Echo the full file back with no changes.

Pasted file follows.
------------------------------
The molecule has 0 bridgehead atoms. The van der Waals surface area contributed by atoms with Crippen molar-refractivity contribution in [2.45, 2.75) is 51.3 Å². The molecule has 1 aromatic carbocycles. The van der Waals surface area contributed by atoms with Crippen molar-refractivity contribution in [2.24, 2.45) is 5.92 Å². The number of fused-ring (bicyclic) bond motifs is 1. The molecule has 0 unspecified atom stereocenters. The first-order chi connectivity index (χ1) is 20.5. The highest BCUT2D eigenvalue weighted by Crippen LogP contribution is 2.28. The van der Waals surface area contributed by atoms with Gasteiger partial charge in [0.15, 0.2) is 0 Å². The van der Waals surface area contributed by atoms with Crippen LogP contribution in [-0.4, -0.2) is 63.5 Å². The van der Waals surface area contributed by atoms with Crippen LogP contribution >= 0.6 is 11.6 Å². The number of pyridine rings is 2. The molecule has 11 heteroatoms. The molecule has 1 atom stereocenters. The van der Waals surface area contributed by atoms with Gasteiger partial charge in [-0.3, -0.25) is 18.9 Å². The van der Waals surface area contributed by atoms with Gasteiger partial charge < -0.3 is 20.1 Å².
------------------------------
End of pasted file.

The molecule has 0 bridgehead atoms. The van der Waals surface area contributed by atoms with Crippen molar-refractivity contribution in [2.45, 2.75) is 51.3 Å². The molecule has 1 aromatic carbocycles. The van der Waals surface area contributed by atoms with Crippen molar-refractivity contribution in [2.24, 2.45) is 5.92 Å². The number of fused-ring (bicyclic) bond motifs is 1. The molecule has 0 unspecified atom stereocenters. The first-order chi connectivity index (χ1) is 20.5. The highest BCUT2D eigenvalue weighted by Crippen LogP contribution is 2.28. The van der Waals surface area contributed by atoms with Gasteiger partial charge in [0.15, 0.2) is 0 Å². The van der Waals surface area contributed by atoms with Crippen LogP contribution in [-0.4, -0.2) is 63.5 Å². The van der Waals surface area contributed by atoms with Crippen LogP contribution >= 0.6 is 11.6 Å². The number of pyridine rings is 2. The molecule has 11 heteroatoms. The molecule has 1 atom stereocenters. The van der Waals surface area contributed by atoms with Gasteiger partial charge in [-0.3, -0.25) is 18.9 Å². The van der Waals surface area contributed by atoms with Gasteiger partial charge < -0.3 is 20.1 Å².